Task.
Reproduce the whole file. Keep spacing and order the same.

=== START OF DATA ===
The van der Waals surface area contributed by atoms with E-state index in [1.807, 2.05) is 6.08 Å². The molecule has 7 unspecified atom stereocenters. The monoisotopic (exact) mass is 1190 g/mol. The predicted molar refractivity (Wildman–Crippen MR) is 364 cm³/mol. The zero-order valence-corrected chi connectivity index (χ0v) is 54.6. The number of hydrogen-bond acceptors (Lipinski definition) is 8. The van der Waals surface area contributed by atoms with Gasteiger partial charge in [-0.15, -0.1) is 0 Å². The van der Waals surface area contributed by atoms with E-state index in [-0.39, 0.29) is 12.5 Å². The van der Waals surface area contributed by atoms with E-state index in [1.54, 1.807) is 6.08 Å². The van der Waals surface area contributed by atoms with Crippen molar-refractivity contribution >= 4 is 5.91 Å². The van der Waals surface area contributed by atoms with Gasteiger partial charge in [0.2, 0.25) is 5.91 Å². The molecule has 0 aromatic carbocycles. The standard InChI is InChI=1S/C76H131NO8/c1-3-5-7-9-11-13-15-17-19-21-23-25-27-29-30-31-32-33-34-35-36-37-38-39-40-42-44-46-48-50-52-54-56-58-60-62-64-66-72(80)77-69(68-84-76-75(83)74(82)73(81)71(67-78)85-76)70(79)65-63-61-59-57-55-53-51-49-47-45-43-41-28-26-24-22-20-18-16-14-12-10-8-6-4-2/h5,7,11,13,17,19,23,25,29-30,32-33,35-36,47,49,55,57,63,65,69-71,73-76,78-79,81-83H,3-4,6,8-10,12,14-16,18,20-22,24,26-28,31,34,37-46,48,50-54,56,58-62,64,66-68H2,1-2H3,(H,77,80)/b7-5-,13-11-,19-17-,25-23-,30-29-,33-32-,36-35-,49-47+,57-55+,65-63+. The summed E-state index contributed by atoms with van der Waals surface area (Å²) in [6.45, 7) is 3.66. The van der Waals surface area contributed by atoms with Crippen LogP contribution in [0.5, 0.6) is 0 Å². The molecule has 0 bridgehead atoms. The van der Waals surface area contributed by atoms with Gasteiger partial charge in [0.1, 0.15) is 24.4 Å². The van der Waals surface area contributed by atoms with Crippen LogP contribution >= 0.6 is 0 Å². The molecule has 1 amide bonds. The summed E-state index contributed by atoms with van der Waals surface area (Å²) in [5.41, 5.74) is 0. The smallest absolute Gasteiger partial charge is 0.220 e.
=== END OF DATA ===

The van der Waals surface area contributed by atoms with E-state index in [1.807, 2.05) is 6.08 Å². The molecule has 7 unspecified atom stereocenters. The monoisotopic (exact) mass is 1190 g/mol. The predicted molar refractivity (Wildman–Crippen MR) is 364 cm³/mol. The zero-order valence-corrected chi connectivity index (χ0v) is 54.6. The number of hydrogen-bond acceptors (Lipinski definition) is 8. The van der Waals surface area contributed by atoms with Gasteiger partial charge in [-0.15, -0.1) is 0 Å². The van der Waals surface area contributed by atoms with E-state index in [-0.39, 0.29) is 12.5 Å². The van der Waals surface area contributed by atoms with E-state index in [1.54, 1.807) is 6.08 Å². The van der Waals surface area contributed by atoms with Crippen molar-refractivity contribution >= 4 is 5.91 Å². The van der Waals surface area contributed by atoms with Gasteiger partial charge in [0.2, 0.25) is 5.91 Å². The molecule has 0 aromatic carbocycles. The standard InChI is InChI=1S/C76H131NO8/c1-3-5-7-9-11-13-15-17-19-21-23-25-27-29-30-31-32-33-34-35-36-37-38-39-40-42-44-46-48-50-52-54-56-58-60-62-64-66-72(80)77-69(68-84-76-75(83)74(82)73(81)71(67-78)85-76)70(79)65-63-61-59-57-55-53-51-49-47-45-43-41-28-26-24-22-20-18-16-14-12-10-8-6-4-2/h5,7,11,13,17,19,23,25,29-30,32-33,35-36,47,49,55,57,63,65,69-71,73-76,78-79,81-83H,3-4,6,8-10,12,14-16,18,20-22,24,26-28,31,34,37-46,48,50-54,56,58-62,64,66-68H2,1-2H3,(H,77,80)/b7-5-,13-11-,19-17-,25-23-,30-29-,33-32-,36-35-,49-47+,57-55+,65-63+. The summed E-state index contributed by atoms with van der Waals surface area (Å²) in [6.45, 7) is 3.66. The van der Waals surface area contributed by atoms with Crippen LogP contribution in [0.5, 0.6) is 0 Å². The molecule has 0 bridgehead atoms. The van der Waals surface area contributed by atoms with Gasteiger partial charge in [0.1, 0.15) is 24.4 Å². The van der Waals surface area contributed by atoms with Crippen LogP contribution >= 0.6 is 0 Å². The molecule has 1 amide bonds. The summed E-state index contributed by atoms with van der Waals surface area (Å²) in [5.41, 5.74) is 0. The smallest absolute Gasteiger partial charge is 0.220 e.